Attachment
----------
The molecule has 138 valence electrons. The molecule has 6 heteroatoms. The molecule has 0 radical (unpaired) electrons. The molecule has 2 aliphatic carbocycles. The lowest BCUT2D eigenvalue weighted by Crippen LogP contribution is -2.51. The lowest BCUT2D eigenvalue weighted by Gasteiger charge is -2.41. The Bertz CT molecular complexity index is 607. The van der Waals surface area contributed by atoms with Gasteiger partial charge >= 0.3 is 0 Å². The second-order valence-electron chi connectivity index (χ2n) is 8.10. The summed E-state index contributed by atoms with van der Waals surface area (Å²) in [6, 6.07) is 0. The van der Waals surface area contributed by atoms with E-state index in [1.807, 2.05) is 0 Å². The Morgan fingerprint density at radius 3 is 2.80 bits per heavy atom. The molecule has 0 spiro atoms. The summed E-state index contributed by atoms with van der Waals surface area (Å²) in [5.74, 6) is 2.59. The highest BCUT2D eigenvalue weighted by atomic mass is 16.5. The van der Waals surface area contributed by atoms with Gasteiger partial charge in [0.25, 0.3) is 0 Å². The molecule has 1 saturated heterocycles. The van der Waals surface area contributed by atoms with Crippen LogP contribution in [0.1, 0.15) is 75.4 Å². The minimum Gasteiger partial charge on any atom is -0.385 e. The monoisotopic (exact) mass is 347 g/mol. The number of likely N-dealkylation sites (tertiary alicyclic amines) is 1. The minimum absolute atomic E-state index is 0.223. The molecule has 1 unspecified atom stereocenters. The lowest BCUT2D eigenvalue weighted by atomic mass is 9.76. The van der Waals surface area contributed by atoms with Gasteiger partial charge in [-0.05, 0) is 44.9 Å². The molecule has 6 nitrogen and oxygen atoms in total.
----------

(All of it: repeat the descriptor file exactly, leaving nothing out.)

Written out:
The molecule has 138 valence electrons. The molecule has 6 heteroatoms. The molecule has 0 radical (unpaired) electrons. The molecule has 2 aliphatic carbocycles. The lowest BCUT2D eigenvalue weighted by Crippen LogP contribution is -2.51. The lowest BCUT2D eigenvalue weighted by Gasteiger charge is -2.41. The Bertz CT molecular complexity index is 607. The van der Waals surface area contributed by atoms with Gasteiger partial charge >= 0.3 is 0 Å². The second-order valence-electron chi connectivity index (χ2n) is 8.10. The summed E-state index contributed by atoms with van der Waals surface area (Å²) in [6, 6.07) is 0. The van der Waals surface area contributed by atoms with E-state index in [1.807, 2.05) is 0 Å². The Morgan fingerprint density at radius 3 is 2.80 bits per heavy atom. The molecule has 0 spiro atoms. The summed E-state index contributed by atoms with van der Waals surface area (Å²) in [5.74, 6) is 2.59. The highest BCUT2D eigenvalue weighted by atomic mass is 16.5. The van der Waals surface area contributed by atoms with Gasteiger partial charge in [0.25, 0.3) is 0 Å². The molecule has 1 saturated heterocycles. The van der Waals surface area contributed by atoms with Crippen LogP contribution in [0.1, 0.15) is 75.4 Å². The minimum Gasteiger partial charge on any atom is -0.385 e. The monoisotopic (exact) mass is 347 g/mol. The number of likely N-dealkylation sites (tertiary alicyclic amines) is 1. The minimum absolute atomic E-state index is 0.223. The molecule has 1 unspecified atom stereocenters. The lowest BCUT2D eigenvalue weighted by atomic mass is 9.76. The van der Waals surface area contributed by atoms with Gasteiger partial charge in [-0.05, 0) is 44.9 Å². The molecule has 6 nitrogen and oxygen atoms in total.